UEFA and media giants to "intervene" in EU foreign satellite cases

By James Wilmore

- Last updated on GMT

Related tags Foreign satellite football European union European court of justice

UEFA and four major media companies could get involved in the European test case showdown on foreign satellite football - now likely to be heard...

UEFA and four major media companies could get involved in the European test case showdown on foreign satellite football - now likely to be heard around June or July next year.

The European football body has lodged an application with the European Court of Justice to intervene in the case against two suppliers of foreign satellite equipment, according to the solicitor acting for one of the suppliers.

Meanwhile Sky, Setanta, Canal + and the Motion Picture Association are believed to be in the process of lodging an application with the court to also have their say in the case.

The case against suppliers QC Leisure and AV Station was referred to the European Court in July by the High Court in London.

Portsmouth licensee Karen Murphy, who is appealing a conviction for showing foreign satellite football using a Greek Nova card, will have her case heard at the same time.

At a House of Commons meeting hosted by John Grogan MP yesterday, Paul Dixon, of legal firm Molesworths, Bright, Clegg, who represents Murphy and AV Station, revealed the five other parties were "applying to intervene in our proceedings so they can have their 30 minutes of fame, because it's not just about sports rights."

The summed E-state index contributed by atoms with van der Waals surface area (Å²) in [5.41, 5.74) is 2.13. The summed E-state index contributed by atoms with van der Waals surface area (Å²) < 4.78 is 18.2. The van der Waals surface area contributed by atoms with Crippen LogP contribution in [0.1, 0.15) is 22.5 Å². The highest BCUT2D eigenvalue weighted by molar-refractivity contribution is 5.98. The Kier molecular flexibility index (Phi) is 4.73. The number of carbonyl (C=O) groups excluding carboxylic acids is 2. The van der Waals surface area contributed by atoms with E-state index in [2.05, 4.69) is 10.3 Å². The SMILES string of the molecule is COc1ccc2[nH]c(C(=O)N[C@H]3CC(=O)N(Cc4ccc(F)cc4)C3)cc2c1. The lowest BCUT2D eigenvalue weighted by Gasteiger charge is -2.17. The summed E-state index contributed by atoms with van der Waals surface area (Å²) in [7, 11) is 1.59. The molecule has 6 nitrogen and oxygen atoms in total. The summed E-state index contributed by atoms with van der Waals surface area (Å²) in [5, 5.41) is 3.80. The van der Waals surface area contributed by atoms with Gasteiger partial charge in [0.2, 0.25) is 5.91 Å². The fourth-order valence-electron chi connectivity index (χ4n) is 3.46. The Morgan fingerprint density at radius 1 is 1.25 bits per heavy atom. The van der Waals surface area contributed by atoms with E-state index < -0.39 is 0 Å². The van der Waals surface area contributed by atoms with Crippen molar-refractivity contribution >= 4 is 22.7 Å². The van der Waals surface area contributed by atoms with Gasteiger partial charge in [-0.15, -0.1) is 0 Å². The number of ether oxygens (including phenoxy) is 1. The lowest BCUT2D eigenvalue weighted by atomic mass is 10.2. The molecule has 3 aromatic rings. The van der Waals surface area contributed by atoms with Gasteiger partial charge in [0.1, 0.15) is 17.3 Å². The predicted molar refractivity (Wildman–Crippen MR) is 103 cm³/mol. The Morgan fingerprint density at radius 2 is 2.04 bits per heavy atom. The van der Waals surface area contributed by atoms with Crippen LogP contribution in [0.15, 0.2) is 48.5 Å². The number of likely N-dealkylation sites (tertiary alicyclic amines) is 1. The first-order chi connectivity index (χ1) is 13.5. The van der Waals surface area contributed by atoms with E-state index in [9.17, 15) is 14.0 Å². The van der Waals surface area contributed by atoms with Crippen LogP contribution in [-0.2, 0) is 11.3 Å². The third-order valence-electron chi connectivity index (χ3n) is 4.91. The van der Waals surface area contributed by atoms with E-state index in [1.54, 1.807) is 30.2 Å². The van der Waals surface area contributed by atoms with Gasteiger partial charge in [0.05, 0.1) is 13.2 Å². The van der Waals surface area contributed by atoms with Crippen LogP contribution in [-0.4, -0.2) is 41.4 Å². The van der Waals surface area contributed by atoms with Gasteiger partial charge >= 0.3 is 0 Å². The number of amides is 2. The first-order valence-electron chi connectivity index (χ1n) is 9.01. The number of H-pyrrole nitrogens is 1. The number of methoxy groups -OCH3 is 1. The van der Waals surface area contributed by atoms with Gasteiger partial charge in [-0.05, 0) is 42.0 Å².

In relation to the timing of the European case, he said: "We hope to be there around June and July next year."

Nick Bish and Kate Nicholls of the Association of Licensed Multiple Retailers also addressed the All-Party Parliamentary Beer Group meeting, looking at the legal and regulatory issues around screening sport in pubs.

Nicholls attacked the recent decision by media regulator Ofcom not to intervene in the commercial market after an investigation into competition in the pay-TV industry, based on complaints by Sky's competitors.

"Essentially they have washed their hands of the pub trade," she said. "They have admitted the problem but are not going to do anything about it. It's a shocking conclusion."

She urged everyone to respond to a further consultation on the issue, which ends December 9.

Related topics Legislation

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